Amsterdam is one of the most popular travel destinations in Europe, and it’s not hard to see why.
With picturesque canals, narrow townhouses and a whole host of cultural gems to enjoy Amsterdam really has something for everyone.
The Netherlands is a welcoming and versatile country but one that is seldom explored, for the jewel that is Amsterdam quickly captures the hearts of all who visit.
Outside of the elaborate, winding canals and away from the inspiring Museum District lies a wealth of countryside, cities and coastlines.
The Netherlands is a well connected country so getting around is no problem.
Leaving you no excuses to not get out and experience this great nation.
Let’s take a look at the best day trips from Amsterdam.
Easily one of the most iconic landscapes in the Netherlands, if not all of Europe, is the grand Keukenhof tulip garden.
Undoubtedly the world’s largest flower garden Keukenhof is home to over 15 km of footpaths and spans over 32 hectares of colourful, blooming parkland.
Naturally, Keukenhof is best visited in the spring months when the flowers have burst from their buds.
Not only a tulip garden there are also rows upon rows of bright yellow daffodils and perfect pink, purple and peachy hyacinths too.
The theme for Keukenhof is ‘Romance in Flowers’ and it’s simply wonderful.
You need not be a budding botanist or avid gardener to enjoy Keukenhof, its beauty is indisputable.
2. Zaanse Schans & Edam
Zaanse Schans is a small, historic village home to a series of the Netherland’s most famous windmills.
Featuring in all the major guidebooks and probably the most photographed landscape in the country a morning visit to Zaanse Schans provides you with the opportunity to capture this iconic landscape for yourself.
The windmills are strategically placed along the banks of the River Zaanse and you can learn about the history and importance of these buildings by chatting to locals or hiring a guide.
In the afternoon travel on to Edam, a town world-renowned for its cheese production.
Get sampling all the different varieties and learn how this cheese is made and how its distinct flavour is created.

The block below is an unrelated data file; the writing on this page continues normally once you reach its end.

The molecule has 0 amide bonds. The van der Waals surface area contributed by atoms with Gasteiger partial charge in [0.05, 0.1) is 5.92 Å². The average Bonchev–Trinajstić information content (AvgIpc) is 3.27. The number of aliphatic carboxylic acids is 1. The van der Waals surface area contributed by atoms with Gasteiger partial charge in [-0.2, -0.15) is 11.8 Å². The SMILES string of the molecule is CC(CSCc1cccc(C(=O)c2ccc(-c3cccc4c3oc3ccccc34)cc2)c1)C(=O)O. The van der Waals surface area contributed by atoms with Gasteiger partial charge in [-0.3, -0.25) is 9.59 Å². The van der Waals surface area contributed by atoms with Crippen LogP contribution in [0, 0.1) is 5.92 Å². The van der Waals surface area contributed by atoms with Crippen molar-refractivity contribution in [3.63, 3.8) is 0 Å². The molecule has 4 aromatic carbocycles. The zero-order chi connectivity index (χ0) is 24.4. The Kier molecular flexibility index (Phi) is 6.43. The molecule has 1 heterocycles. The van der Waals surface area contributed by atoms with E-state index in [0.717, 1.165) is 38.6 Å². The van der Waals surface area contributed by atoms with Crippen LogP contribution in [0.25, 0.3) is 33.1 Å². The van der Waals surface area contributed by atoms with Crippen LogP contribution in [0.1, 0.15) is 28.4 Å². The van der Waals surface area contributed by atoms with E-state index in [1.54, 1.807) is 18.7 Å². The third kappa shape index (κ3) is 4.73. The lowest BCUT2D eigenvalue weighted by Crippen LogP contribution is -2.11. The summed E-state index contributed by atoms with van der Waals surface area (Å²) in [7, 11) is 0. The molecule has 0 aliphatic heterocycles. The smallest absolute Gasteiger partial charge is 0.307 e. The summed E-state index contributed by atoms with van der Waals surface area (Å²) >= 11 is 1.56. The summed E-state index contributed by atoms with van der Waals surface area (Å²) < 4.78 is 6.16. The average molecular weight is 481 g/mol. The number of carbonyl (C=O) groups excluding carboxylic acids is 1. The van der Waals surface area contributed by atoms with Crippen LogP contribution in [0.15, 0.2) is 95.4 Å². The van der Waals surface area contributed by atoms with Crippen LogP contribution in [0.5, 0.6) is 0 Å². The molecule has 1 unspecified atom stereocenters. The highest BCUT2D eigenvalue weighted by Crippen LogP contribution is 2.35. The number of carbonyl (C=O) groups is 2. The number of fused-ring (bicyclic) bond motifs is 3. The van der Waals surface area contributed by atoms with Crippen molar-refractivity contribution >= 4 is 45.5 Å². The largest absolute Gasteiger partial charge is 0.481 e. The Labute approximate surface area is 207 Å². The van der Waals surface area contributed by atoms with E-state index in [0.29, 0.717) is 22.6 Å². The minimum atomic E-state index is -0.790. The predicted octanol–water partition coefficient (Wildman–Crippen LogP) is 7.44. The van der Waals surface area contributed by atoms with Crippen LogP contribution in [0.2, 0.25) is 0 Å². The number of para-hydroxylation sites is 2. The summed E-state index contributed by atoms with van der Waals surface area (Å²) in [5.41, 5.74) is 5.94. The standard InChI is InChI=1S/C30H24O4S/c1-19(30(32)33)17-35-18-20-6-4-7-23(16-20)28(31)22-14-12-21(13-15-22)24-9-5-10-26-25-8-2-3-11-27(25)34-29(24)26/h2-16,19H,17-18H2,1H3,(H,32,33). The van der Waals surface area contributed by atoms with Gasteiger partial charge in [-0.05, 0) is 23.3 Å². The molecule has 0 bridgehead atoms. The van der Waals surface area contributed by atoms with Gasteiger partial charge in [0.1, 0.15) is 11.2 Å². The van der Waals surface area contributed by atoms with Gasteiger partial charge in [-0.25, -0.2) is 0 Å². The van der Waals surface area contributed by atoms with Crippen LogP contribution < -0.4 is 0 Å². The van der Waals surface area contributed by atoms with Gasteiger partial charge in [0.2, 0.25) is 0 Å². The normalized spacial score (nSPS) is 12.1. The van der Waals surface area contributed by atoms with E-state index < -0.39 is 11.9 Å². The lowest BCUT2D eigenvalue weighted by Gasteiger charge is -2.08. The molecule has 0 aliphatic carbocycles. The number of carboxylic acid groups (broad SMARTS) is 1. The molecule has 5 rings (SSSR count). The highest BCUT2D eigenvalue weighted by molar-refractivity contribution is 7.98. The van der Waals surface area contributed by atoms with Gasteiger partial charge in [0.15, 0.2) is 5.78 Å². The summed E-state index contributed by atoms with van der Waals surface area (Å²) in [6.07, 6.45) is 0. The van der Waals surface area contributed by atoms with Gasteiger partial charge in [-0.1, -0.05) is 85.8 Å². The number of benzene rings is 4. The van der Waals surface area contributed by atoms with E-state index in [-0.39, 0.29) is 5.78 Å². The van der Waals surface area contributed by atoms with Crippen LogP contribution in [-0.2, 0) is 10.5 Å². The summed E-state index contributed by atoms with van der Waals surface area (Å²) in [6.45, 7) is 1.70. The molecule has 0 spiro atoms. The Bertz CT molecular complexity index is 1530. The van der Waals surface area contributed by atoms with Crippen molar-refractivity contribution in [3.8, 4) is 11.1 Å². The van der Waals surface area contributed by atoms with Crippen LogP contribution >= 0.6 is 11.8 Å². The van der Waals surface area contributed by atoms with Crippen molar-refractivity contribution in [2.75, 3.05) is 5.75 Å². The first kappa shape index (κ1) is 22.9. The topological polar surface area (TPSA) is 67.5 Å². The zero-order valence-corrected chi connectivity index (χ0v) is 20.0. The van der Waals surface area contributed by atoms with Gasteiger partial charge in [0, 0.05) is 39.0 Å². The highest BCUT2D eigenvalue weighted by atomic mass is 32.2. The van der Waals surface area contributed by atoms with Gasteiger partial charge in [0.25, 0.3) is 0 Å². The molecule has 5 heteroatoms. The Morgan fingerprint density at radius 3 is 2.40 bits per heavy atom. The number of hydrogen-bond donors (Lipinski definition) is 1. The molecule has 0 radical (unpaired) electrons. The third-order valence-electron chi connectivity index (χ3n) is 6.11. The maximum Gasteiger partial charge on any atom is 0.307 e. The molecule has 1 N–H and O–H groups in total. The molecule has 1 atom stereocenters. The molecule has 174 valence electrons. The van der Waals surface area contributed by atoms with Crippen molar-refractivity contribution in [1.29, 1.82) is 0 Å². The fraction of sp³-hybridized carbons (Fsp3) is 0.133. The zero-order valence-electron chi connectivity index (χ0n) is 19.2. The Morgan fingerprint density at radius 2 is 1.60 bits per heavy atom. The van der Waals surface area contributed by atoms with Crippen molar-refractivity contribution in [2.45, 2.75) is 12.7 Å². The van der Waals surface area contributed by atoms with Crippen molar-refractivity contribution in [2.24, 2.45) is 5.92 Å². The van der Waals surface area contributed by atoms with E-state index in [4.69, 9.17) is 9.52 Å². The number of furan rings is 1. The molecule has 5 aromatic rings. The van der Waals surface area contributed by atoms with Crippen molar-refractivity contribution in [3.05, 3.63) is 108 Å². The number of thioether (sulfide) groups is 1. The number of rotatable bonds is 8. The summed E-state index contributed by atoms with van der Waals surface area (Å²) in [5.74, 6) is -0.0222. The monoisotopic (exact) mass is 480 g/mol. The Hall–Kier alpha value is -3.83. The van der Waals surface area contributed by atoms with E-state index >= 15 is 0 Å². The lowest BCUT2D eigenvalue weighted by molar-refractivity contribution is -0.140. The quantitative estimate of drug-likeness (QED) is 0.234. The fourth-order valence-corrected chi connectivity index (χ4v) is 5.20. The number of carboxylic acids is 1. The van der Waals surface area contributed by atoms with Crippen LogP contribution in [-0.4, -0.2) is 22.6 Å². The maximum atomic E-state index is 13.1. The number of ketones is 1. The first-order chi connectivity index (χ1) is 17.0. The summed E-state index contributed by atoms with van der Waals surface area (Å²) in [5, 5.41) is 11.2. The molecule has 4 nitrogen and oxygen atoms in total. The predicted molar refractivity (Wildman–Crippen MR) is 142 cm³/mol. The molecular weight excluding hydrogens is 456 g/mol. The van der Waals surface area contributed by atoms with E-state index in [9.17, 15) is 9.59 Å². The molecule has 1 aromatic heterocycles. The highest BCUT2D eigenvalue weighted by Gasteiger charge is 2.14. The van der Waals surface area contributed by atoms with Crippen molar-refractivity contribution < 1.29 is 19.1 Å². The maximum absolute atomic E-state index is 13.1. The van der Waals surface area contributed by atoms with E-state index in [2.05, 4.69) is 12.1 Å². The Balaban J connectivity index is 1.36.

Rotterdam is the Netherland’s second largest city and in many ways mirrors Amsterdam but in so many others is so very different.
No trip to Rotterdam would be complete without visiting the Euromast, a literal and metaphorical highlight.
Zoom straight up to the top of the towering 185m building in a rotating glass elevator.
You’ll have never experienced anything quite like it, that’s for sure.
From the top you can look out over Rotterdam’s picturesque cityscape.
Once your feet are firmly back on the ground take a stroll along the riverside, it is the Maas River than flows through Rotterdam.
Head out to the Old Port and marvel at the yellow cube houses.
There are some wonderful cafes and restaurants in Rotterdam to explore.
4. Marken & Volendam
Marken and Volendam are two gems of Northern Holland.
Marken is a remote fishing town that is best known for its preserved traditional Dutch culture.
Get ready for clogs galore.
In Marken you can visit a traditional shoe maker and learn this ancient craft, even pick out a pair or two to take home with you.
The winding streets are charming indeed and there are colourful townhouses and scenic stop offs aplenty.
The best way to get from Marken to Volendam is via the Marken Express Boat which offers wonderful views of IJsselmeer Lake.
Volendam is well set up for tourists and one of the best places to stock up on souvenirs.
It is a quaint fishing village that hasn’t lost any of its rustic charm.